Cybersecurity researchers have called attention to a new antivirus evasion technique that involves embedding a malicious Microsoft Word file into a PDF file.
The sneaky method, dubbed MalDoc in PDF by JPCERT/CC, is said to have been employed in an in-the-wild attack in July 2023.
“A file created with MalDoc in PDF can be opened in Word even though it has magic numbers and file structure of PDF,” researchers Yuma Masubuchi and Kota Kino said. “If the file has a configured macro, by opening it in Word, VBS runs and performs malicious behaviors.”
Such specially crafted files are called polyglots as they are a legitimate form of multiple different file types, in this case, both PDF and Word (DOC).
This entails adding an MHT file created in Word and with a macro attached after the PDF file object. The end result is a valid PDF file that can also be opened in the Word application.
Put differently; the PDF document embeds within itself a Word document with a VBS macro that’s designed to download and install an MSI malware file if opened as a .DOC file in Microsoft Office. It’s not immediately clear what malware was distributed in this fashion.
“When a document is downloaded from the internet or email, it’ll carry a MotW,” security researcher Will Dormann said. “As such, the user will have to click ‘Enable Editing’ to exit Protected View. At which point they’ll be learn [sic] that macros are disabled.”
While real-world attacks leveraging MalDoc in PDF were observed a little over a month ago, there’s evidence to suggest that it was being experimented (“DummymhtmldocmacroDoc.doc“) as early as May, Dormann highlighted.
The development comes amid a spike in phishing campaigns using QR codes to propagate malicious URLs, a technique called qishing.
“The samples we have observed using this technique are primarily disguised as multi-factor authentication (MFA) notifications, which lure their victims into scanning the QR code with their mobile phones to gain access,” Trustwave said last week.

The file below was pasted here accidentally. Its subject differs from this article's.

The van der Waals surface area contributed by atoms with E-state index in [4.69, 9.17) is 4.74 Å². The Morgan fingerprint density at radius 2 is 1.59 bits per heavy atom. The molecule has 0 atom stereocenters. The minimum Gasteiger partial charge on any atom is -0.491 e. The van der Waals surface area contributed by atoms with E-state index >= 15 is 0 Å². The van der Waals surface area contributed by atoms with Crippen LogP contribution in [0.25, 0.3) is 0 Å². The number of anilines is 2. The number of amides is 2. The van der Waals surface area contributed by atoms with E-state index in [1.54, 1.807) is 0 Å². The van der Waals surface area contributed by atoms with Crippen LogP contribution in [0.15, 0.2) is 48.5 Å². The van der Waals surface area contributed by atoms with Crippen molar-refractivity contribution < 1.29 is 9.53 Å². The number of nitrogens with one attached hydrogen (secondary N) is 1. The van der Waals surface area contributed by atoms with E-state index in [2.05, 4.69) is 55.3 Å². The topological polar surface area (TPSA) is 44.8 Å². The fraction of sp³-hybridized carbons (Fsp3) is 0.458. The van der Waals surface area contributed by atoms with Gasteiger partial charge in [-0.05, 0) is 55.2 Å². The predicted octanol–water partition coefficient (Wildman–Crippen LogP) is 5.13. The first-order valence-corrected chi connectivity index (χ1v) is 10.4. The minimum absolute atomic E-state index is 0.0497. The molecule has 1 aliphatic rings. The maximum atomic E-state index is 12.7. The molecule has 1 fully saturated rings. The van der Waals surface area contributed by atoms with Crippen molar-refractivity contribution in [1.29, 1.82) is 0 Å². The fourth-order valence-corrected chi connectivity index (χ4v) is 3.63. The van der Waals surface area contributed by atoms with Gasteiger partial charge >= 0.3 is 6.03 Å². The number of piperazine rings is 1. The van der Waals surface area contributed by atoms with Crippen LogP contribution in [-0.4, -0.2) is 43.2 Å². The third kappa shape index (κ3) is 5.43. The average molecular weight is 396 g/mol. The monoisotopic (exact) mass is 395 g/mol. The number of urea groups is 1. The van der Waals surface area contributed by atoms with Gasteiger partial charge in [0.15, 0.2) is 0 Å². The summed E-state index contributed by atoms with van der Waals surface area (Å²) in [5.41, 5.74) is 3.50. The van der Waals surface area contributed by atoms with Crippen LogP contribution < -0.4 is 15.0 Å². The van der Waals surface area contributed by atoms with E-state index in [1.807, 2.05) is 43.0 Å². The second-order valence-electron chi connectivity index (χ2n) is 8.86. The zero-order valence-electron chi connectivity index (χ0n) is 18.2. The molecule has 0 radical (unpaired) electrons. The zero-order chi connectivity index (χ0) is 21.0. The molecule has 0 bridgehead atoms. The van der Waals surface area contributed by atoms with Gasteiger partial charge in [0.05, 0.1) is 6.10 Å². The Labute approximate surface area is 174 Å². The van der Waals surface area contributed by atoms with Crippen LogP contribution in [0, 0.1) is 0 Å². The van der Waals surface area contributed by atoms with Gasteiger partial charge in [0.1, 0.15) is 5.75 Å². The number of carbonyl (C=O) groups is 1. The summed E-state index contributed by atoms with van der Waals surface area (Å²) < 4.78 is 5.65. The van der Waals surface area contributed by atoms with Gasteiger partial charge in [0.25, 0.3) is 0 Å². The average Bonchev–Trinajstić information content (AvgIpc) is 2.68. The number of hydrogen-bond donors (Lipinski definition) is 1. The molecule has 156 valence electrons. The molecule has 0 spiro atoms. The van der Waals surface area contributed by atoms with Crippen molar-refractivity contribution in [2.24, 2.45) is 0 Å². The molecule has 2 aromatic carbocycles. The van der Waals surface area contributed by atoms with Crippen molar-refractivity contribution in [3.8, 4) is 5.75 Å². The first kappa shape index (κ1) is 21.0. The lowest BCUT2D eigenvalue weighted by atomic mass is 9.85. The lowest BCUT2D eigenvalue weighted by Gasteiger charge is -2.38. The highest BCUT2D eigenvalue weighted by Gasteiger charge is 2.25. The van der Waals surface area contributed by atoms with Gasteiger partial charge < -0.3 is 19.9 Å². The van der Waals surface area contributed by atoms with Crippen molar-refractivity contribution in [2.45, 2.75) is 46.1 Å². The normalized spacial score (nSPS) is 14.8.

“However, instead of going to the target’s desired location, the QR code leads them to the threat actor’s phishing page.”
One such campaign targeting the Microsoft credentials of users has witnessed an increase of more than 2,400% since May 2023, Cofense noted in August, pointing out how “scanning a QR code on a mobile device puts the user outside the protections of the enterprise environment.”
Social engineering attacks, as evidenced in attacks associated with LAPSUS$ and Muddled Libra, are getting more elaborate and sophisticated as threat actors leverage vishing and phishing tactics to gain unauthorized access to target systems.
In one instance highlighted by Sophos, a threat combined phone and email lures to launch a complex attack chain against an employee of a Switzerland-based organization.
“The caller, whose voice sounded like a middle-aged man, told the employee that he was a delivery driver with an urgent package destined for one of the company locations, but that nobody was there to receive the package, and he asked for a new delivery address at the employee’s office location,” Sophos researcher Andrew Brandt said.
“In order to redeliver the package, he continued, the employee would have to read aloud a code the shipping company would email.”
The email from the purported shipping company convinced the victim to open what seemed like a PDF attachment containing the code, but in reality, it turned out to be a static image embedded in the message body designed to be “just like an Outlook message with an email attachment.”
The fake-image spam attack ultimately took the recipient to a bogus website via a redirect chain that, in turn, dropped a deceptive executable masquerading as a package service (“Universe Parcel Service.”), which, when launched, acted as a conduit to deliver additional PowerShell scripts to steal data and beacon to a remote TOR hidden service.
The developments also arrive as security concerns have been raised around name collisions in the Domain Name System (DNS) that could be exploited to leak sensitive data.
“Name collisions aren’t the only situations that can cause a [top-level domain] to act strangely,” Cisco Talos said in a recent write-up. “Some do not respond properly when presented with names that have expired or never existed.”
“In these TLDs, unregistered and expired domain names still resolve to IP addresses. Some of these TLDs even publish MX records and collect emails for the names in question.”
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